4.2. Paper Spray Mass Spectrometry Analysis

In Sample 2, in which the toasted beans were matured in a French oak barrel, it was possible to detect the presence of hydroxy octadecenedioic fatty acid. This result was similar to that found by Greño et al. [41], Ramos-Escudero et al. [57], and Oliveira Júnior et al. [4], who also identified these compounds in cocoa beans and chocolates. However, Melo et al. [58] observed that the fatty acid profile varies according to the type of chocolate and the percentage of cocoa. According to Nagy and Tiuca [59], fatty acids, in general, are components of great relevance for human health because they have various biological and structural activities. Thus, the presence of these in the chemical composition of chocolate becomes desirable. A disaccharide (glucose) was identified only in Sample 2, while hexitol was identified in Sample 1, where the cocoa beans were matured under oxygen-free conditions. Lavorgna et al. [42], when evaluating the chemical profile of cocoa beans of the Criollo variety, also detected disaccharide and hexitol compounds. These sugars are commonly found in chocolates, as they are added ingredients to obtain the sensorily desirable final product [60]. Serotonin was identified in the two chocolate samples evaluated. Wang et al. [61], when evaluating cocoa seeds, found this same compound. According to these authors, cocoa, as well as its products, have been arousing interest due to the potential beneficial effect on human health, among them, antidepressant effects due to high levels of serotonin. Therefore, this suggests that these chocolate samples have the potential effect of combating depression, regardless of the maturation conditions of the cocoa beans. According to Sezini and Coutto Gil [62], the benefits of serotonin are not limited to the central nervous system, given that this compound acts on other tissues, such as the gastrointestinal and cardiovascular. The amino acid tryptophan was identified only in Sample 2, corroborating the works of Oliveira Júnior et al. [4] and Rosa et al. [45], who also identified this compound in cocoa beans and their products. According to Oliveira Júnior et al. [4], this amino acid is essential because it is the precursor of serotonin. However, its concentration in plasma is regulated through the balance of its intake in the diet and its removal from plasma for protein synthesis. Barros et al. [63] point out that chocolate with 70% cocoa, when consumed in the diet correctly, is fundamental to improving the central nervous system and promoting feelings of pleasure and well-being. It was possible to detect some flavonoids derived from quercetin, procyanidins, and apigenin. Seem et al. [64] highlight that the flavonoids present in cocoa have potential benefits for bone health and exert antioxidant and anti-inflammatory activities. Murphy et al. [65] reported that flavonoids and their subclasses are found in several fruits. However, they are predominantly found in cocoa and its products. Thus, it is possible to infer that most of the flavonoids were identified in the chocolates in which the toasted beans were maturated in a French oak barrel, evidencing that this stage of maturation, as well as the analogous conditions of this container, was probably favorable for the synthesis of these compounds. Quiroz-Reyes and Aguilar-Méndez [66] also point out that it is common to find this chemical class in cocoa derivatives. Given the above, the similarity with the results obtained from this study is noticeable.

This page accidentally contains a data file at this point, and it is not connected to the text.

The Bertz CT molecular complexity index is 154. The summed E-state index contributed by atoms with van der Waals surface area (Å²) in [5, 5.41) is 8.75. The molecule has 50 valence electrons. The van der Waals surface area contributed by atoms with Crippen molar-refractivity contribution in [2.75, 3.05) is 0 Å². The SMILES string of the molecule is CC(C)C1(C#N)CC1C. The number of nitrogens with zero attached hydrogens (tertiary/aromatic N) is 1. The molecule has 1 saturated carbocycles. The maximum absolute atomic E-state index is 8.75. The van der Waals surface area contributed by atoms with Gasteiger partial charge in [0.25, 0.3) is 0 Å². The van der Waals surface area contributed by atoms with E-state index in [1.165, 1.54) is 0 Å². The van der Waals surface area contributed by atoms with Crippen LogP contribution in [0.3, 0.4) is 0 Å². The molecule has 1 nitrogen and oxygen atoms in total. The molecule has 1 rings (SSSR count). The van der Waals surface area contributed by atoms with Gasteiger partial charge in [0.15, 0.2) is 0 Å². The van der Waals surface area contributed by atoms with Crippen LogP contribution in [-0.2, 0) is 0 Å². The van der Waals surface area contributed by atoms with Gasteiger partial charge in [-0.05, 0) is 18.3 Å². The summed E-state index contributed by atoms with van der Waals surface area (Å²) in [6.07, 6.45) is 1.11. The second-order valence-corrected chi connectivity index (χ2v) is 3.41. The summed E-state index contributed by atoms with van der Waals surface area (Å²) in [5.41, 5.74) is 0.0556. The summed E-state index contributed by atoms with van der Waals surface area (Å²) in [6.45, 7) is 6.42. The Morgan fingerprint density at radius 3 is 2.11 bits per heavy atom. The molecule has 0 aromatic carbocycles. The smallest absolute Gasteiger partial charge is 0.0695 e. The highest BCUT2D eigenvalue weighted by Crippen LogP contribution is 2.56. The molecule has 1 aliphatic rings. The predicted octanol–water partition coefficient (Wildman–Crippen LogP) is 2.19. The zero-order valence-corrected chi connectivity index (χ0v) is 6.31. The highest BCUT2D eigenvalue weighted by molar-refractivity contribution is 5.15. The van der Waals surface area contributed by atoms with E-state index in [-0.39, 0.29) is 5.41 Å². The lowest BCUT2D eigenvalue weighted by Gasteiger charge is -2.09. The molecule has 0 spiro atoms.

5. Conclusions

Solid-phase microextraction coupled with mass spectrometry was efficient, separating and identifying 35 compounds belonging to several chemical classes. It was possible to verify that in Sample 2, in which the toasted beans matured in a French oak barrel, there was a predominance of aldehydes, which can be considered desirable for chocolates since these compounds are responsible for conferring fruity and floral notes to the products derived from cocoa, evidencing the modification of the chemical profile of chocolate, according to the conditions analogous to the processing step.

The analysis of the chemical profile using PS-MS was efficient since 37 compounds were suggested.

The main class found in both samples was flavonoids, but mostly in Sample 2. While the phenylpropanoids were identified only in Sample 2, evidencing that the toasting of beans and the maturation in an oak barrel altered the sensory profile of the chocolate as well as the profile of bioactive compounds.

These results can be considered important and desirable for the food industry, considering that these new steps implemented during the processing of chocolates can be viable alternatives for the search for new flavors and aromas associated with the quality of these foods.

do Carmo Mazzinghy, A.C.; Silva, V.D.M.; Ramos, A.L.C.C.; de Oliveira, C.P.; de Oliveira, G.B.; Augusti, R.; de Araújo, R.L.B.; Melo, J.O.F. Foods 2024, 13, 1031.